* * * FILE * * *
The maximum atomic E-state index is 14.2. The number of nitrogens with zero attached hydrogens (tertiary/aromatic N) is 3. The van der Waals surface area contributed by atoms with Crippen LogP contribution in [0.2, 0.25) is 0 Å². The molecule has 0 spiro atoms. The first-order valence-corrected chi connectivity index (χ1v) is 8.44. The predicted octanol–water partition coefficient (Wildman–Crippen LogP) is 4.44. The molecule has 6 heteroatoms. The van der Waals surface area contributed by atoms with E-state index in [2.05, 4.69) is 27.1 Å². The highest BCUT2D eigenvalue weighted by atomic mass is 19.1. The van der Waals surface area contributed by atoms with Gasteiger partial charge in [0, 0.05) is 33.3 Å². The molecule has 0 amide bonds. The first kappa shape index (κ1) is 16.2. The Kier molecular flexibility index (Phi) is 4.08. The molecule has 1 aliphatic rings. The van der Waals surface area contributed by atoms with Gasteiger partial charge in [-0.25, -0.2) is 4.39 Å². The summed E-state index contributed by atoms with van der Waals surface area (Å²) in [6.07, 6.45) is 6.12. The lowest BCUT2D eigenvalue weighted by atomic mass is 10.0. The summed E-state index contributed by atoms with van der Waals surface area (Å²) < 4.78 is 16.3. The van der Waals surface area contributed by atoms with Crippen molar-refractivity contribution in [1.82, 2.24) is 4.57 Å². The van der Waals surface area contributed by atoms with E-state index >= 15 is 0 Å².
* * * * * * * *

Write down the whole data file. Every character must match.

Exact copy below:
The maximum atomic E-state index is 14.2. The number of nitrogens with zero attached hydrogens (tertiary/aromatic N) is 3. The van der Waals surface area contributed by atoms with Crippen LogP contribution in [0.2, 0.25) is 0 Å². The molecule has 0 spiro atoms. The first-order valence-corrected chi connectivity index (χ1v) is 8.44. The predicted octanol–water partition coefficient (Wildman–Crippen LogP) is 4.44. The molecule has 6 heteroatoms. The van der Waals surface area contributed by atoms with E-state index in [2.05, 4.69) is 27.1 Å². The highest BCUT2D eigenvalue weighted by atomic mass is 19.1. The van der Waals surface area contributed by atoms with Gasteiger partial charge in [0, 0.05) is 33.3 Å². The molecule has 0 amide bonds. The first kappa shape index (κ1) is 16.2. The Kier molecular flexibility index (Phi) is 4.08. The molecule has 1 aliphatic rings. The van der Waals surface area contributed by atoms with Gasteiger partial charge in [-0.25, -0.2) is 4.39 Å². The summed E-state index contributed by atoms with van der Waals surface area (Å²) in [6.07, 6.45) is 6.12. The lowest BCUT2D eigenvalue weighted by atomic mass is 10.0. The summed E-state index contributed by atoms with van der Waals surface area (Å²) < 4.78 is 16.3. The van der Waals surface area contributed by atoms with Crippen molar-refractivity contribution in [1.82, 2.24) is 4.57 Å². The van der Waals surface area contributed by atoms with E-state index >= 15 is 0 Å².